Another notable element of the home is the large built-in buffet with pass-through doors from the kitchen to the dining room. This stylized cabinetry is another element of the prairie style home as is the kitchen cook-stove chimney through the center of the home and sun porch lined with period lead-glass windows which have begun to pour downward during the home’s 90-year existence.

The home has many conveniences rarely seen in middle class homes of the period. Among those are a laundry chute, separate soft water and hot water plumbing, an additional basement shower, closets in each room, and many areas for storage.

“My grandfather was a smart man,” Belfrage said, reflecting on the original design of the home. He said that he’s made a few small changes to the home which includes additional kitchen cabinets, ceramic kitchen floor tile, and the conversion of a three-season porch to an all-year entry for the home. Otherwise, the home is just as he remembered it when he sat on his grandfather’s lap five decades ago.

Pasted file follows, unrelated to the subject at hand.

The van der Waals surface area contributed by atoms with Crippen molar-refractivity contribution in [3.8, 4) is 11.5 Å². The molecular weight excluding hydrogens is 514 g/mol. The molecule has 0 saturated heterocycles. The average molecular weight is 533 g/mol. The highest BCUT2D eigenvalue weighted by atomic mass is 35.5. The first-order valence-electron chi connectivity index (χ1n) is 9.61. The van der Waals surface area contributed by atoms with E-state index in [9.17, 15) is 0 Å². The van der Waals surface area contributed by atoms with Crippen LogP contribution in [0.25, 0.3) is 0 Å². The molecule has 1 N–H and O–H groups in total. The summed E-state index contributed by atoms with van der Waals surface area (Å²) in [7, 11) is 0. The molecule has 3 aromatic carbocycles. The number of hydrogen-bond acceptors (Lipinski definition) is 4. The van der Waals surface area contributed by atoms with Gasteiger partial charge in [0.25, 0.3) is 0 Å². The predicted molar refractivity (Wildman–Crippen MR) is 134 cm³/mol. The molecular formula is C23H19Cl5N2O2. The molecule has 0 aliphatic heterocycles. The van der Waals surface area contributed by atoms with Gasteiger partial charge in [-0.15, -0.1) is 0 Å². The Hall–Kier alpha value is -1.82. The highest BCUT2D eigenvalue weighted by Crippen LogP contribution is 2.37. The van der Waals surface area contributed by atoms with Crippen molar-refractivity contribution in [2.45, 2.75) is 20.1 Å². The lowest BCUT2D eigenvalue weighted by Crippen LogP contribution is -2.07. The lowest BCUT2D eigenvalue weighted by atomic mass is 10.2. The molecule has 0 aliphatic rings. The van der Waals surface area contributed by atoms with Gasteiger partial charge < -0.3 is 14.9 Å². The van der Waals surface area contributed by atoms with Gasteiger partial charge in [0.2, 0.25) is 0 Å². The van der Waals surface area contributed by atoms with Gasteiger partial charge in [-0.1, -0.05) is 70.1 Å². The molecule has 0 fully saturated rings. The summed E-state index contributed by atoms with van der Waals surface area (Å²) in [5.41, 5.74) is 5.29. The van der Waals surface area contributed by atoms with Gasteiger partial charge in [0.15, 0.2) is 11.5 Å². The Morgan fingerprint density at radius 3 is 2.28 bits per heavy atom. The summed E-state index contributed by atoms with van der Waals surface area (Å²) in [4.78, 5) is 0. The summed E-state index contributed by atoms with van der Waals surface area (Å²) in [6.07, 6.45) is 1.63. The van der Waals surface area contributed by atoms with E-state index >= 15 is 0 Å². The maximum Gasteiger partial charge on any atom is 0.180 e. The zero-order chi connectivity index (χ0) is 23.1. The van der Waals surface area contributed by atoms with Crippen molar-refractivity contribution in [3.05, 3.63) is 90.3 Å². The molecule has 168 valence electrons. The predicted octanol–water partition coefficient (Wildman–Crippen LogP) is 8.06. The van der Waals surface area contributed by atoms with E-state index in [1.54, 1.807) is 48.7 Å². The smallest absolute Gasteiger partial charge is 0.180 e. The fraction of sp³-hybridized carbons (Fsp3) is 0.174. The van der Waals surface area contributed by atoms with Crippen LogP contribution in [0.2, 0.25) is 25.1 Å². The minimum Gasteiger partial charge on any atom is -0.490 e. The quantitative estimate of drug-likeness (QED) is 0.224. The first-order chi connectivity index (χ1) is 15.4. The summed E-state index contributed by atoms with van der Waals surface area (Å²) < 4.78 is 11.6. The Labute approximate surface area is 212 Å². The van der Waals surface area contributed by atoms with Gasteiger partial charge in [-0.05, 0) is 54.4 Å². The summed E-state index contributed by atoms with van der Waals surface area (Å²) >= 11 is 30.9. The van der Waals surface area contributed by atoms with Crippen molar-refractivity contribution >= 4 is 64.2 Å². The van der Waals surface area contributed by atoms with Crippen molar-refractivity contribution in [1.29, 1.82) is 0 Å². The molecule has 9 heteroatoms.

The upstairs bathroom with its original concrete floor, herringbone tile and cast iron tub stand as a testament to the resiliency associated with the home’s lineage as does the refurbished woodwork throughout the home.

Belfrage dismisses any effort to recognize his hard work stating, “It’s the farm blood, you know. Grandpa was handy and I seemed to have gotten it from him.”

Contact Doug Clough at douglasclough@gmail.com.